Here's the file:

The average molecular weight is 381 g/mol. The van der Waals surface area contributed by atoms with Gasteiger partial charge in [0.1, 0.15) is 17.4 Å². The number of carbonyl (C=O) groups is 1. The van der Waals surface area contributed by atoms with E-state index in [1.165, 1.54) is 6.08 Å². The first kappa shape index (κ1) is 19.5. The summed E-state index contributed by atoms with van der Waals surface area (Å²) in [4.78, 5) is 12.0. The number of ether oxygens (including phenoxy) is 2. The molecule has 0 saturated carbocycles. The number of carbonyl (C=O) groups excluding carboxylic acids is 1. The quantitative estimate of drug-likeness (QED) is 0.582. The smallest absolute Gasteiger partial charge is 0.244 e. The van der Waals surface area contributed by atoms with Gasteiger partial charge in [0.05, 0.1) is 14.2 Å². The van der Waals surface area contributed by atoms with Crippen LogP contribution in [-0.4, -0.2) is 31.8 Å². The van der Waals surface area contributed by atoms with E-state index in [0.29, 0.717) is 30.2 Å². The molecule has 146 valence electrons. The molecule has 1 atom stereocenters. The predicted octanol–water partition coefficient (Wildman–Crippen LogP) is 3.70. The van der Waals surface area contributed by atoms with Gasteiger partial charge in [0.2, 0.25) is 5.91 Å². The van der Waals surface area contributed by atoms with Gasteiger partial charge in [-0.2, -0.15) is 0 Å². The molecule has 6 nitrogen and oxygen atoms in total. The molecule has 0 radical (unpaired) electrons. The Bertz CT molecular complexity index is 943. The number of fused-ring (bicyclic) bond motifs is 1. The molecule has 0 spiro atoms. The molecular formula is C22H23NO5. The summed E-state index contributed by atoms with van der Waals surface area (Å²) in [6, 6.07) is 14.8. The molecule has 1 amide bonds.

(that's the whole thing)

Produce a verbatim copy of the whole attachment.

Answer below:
The average molecular weight is 381 g/mol. The van der Waals surface area contributed by atoms with Gasteiger partial charge in [0.1, 0.15) is 17.4 Å². The number of carbonyl (C=O) groups is 1. The van der Waals surface area contributed by atoms with E-state index in [1.165, 1.54) is 6.08 Å². The first kappa shape index (κ1) is 19.5. The summed E-state index contributed by atoms with van der Waals surface area (Å²) in [4.78, 5) is 12.0. The number of ether oxygens (including phenoxy) is 2. The molecule has 0 saturated carbocycles. The number of carbonyl (C=O) groups excluding carboxylic acids is 1. The quantitative estimate of drug-likeness (QED) is 0.582. The smallest absolute Gasteiger partial charge is 0.244 e. The van der Waals surface area contributed by atoms with Gasteiger partial charge in [0.05, 0.1) is 14.2 Å². The van der Waals surface area contributed by atoms with Crippen LogP contribution in [-0.4, -0.2) is 31.8 Å². The van der Waals surface area contributed by atoms with E-state index in [0.29, 0.717) is 30.2 Å². The molecule has 146 valence electrons. The molecule has 1 atom stereocenters. The predicted octanol–water partition coefficient (Wildman–Crippen LogP) is 3.70. The van der Waals surface area contributed by atoms with Gasteiger partial charge in [0.2, 0.25) is 5.91 Å². The van der Waals surface area contributed by atoms with Gasteiger partial charge in [-0.2, -0.15) is 0 Å². The molecule has 6 nitrogen and oxygen atoms in total. The molecule has 0 radical (unpaired) electrons. The Bertz CT molecular complexity index is 943. The number of fused-ring (bicyclic) bond motifs is 1. The molecule has 0 spiro atoms. The molecular formula is C22H23NO5. The summed E-state index contributed by atoms with van der Waals surface area (Å²) in [6, 6.07) is 14.8. The molecule has 1 amide bonds.